Term Paper: Reality and Knowledge Epistemology

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[. . .] The material cause is the physical matter, such as the wood of a chair. The formal cause is the pattern or structure (the formal cause of a chair is "chair-shape). The efficient cause is the means by which something comes into existence (the carpenter is a chair's efficient cause). The final cause is the purpose or function (sitting is the final cause of a chair) (Hooker).

While Aristotle's understanding of empirical evidence as the basis of reality has been profoundly influential, it is not without its criticisms and refinements. David Hume, born 1711, argued that our standard understanding of causality is fundamentally flawed, as our knowledge of the relationship between cause and effect is based on habits of thinking, rather than on the true forces exerted by the external world. Hume notes that humans regularly observe events that occur together, and thus develop the habit of expecting the effect when we first observe the cause. However, to Hume this is fundamentally flawed, as there is most often no real understanding of the reason that leads the cause to he effect. As such, Hume argues that most of our supposed knowledge of the world is simply based on flawed habits (The Internet Encyclopedia of Philosophy, David Hume).

In An Enquiry concerning Human Understanding, Hume argued that causation does not really exist. He argues that humans have no real or rational justification for many of our beliefs that go beyond our immediate and personal observations. Here, Hume is skeptical about the inductive reasoning used by Aristotle as a basis for understanding the world. Effectively, Hume argues that inductive reasoning offers no support for the conclusions that we make about the world, and thus inductive reasoning is a greatly flawed means to knowledge, argues Hume. Similarly, Hume argues that we know little about the reality of the self, or of the external world. As such, he notes that skepticism is the only real and defensible view of the world about us.

George Berkeley (born 1685) was a contemporary of Hume, who argued that the mind was the true basis of all reality. While Aristotle argued that reality was based on the senses, empiricism, and inductive reasoning, Berkeley took Hume's criticism of these to the extreme, essentially arguing that "matter does not exist" (The Internet Encyclopedia of Philosophy, George Berkeley).

To Berkeley, all normal objects are simply ideas, which are inherently mental in nature. Important in his work is the idea of 'esse is percipi' (to be is to be perceived). He argued that ordinary objects are simply collections of ideas that are fundamentally dependent upon the mind. For Berkeley, there are only finite mental substances (like objects) and infinite mental objects (like God). Science becomes simply an understanding of ideas by the mind (The Internet Encyclopedia of Philosophy, George Berkeley).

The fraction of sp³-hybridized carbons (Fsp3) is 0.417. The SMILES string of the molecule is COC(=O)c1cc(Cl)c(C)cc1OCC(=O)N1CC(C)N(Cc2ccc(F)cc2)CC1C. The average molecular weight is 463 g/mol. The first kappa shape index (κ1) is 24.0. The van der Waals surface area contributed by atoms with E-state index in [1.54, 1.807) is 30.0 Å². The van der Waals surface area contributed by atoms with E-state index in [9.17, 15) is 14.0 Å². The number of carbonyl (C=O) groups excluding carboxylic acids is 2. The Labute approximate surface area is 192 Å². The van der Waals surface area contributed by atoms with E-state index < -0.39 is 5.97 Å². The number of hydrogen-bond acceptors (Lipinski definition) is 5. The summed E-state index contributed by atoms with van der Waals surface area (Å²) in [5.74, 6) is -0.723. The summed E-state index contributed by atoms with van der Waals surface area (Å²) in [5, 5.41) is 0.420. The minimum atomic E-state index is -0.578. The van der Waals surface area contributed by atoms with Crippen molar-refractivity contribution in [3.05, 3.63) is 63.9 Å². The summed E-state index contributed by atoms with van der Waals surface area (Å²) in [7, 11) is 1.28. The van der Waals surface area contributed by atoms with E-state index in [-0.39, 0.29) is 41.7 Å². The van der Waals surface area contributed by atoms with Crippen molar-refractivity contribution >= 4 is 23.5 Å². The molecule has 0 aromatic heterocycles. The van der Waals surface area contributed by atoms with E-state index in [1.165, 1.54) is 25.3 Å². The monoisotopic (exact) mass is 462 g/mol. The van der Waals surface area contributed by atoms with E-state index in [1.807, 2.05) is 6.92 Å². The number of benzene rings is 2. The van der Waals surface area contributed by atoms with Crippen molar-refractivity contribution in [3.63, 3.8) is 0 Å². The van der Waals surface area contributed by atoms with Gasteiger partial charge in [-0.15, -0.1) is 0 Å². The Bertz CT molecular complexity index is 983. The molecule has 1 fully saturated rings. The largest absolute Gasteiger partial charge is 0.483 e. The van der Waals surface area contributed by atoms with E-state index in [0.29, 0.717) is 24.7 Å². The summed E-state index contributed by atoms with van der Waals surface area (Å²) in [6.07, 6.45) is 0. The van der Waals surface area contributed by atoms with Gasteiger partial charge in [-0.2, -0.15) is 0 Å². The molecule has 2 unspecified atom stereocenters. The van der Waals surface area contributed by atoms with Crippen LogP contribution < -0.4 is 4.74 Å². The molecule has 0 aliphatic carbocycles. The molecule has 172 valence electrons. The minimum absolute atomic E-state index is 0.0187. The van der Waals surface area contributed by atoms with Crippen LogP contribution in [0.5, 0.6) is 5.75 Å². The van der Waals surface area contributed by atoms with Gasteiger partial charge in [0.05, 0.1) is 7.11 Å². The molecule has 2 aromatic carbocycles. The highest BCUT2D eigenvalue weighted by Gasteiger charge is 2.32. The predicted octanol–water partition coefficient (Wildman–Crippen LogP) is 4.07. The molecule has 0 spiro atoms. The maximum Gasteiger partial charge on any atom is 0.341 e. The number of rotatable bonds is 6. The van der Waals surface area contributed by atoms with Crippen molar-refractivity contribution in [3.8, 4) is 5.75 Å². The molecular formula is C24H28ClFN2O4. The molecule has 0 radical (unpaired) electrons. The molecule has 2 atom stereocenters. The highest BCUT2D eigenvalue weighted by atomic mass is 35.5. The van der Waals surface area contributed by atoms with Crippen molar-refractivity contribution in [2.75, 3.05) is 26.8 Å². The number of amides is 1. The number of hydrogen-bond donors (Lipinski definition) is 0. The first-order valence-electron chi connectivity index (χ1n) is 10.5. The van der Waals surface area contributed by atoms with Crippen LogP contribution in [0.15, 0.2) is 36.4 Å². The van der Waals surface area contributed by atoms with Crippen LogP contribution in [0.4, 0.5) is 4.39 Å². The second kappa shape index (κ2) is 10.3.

Personally, I find Berkeley's view of reality as based solely upon the mind is extreme and somewhat tenuous. It is difficult to reject what is known by the senses, even though it can be argued that the senses can easily be fooled. However, Hume's understanding of the limitations causality and human understanding seems to have real merit. While it seems difficult to conceive of reality and knowledge as based solely upon mind and ideas (like Plato and Berkeley assert), it is also important to acknowledge the limitations of the senses that are so important in Aristotle's view of reality.

In conclusion, an analysis of the works of Plato, Hume, Aristotle and Berkeley reveals that we cannot totally rely on our five senses to gain knowledge of the external world.

Works Cited

Aristotle. Aristotle: KNOWLEDGE OF PRINCIPLES AND CAUSES. From Metaphysics

980a-982a, translated by W.D. Ross. 25 May 2004. http://www.ellopos.net/elpenor/greek-texts/ancient-greece/aristotle_wisdom.asp

Hooker, Richard. Greek Philosophy: Aristotle. 25 May 2004. http://www.wsu.edu:8080/~dee/GREECE/ARIST.htm

Hume, David. An Enquiry concerning Human Understanding. Bartleby.com, Harvard Classics, Vol. 37, Part 3. 25 May 2004. http://www.bartleby.com/37/3/

The Internet Encyclopedia of Philosophy. David Hume (1711-1776), Life and Writings. 25 May 2004. http://www.iep.utm.edu/h/humelife.htm

The Internet Encyclopedia of Philosophy. George Berkeley (1685-1753). 25 May 2004. http://www.iep.utm.edu/b/berkeley.htm

The Internet Encyclopedia of Philosophy. Plato. 25 May 2004. http://www.iep.utm.edu/p/plato.htm [END OF PREVIEW]

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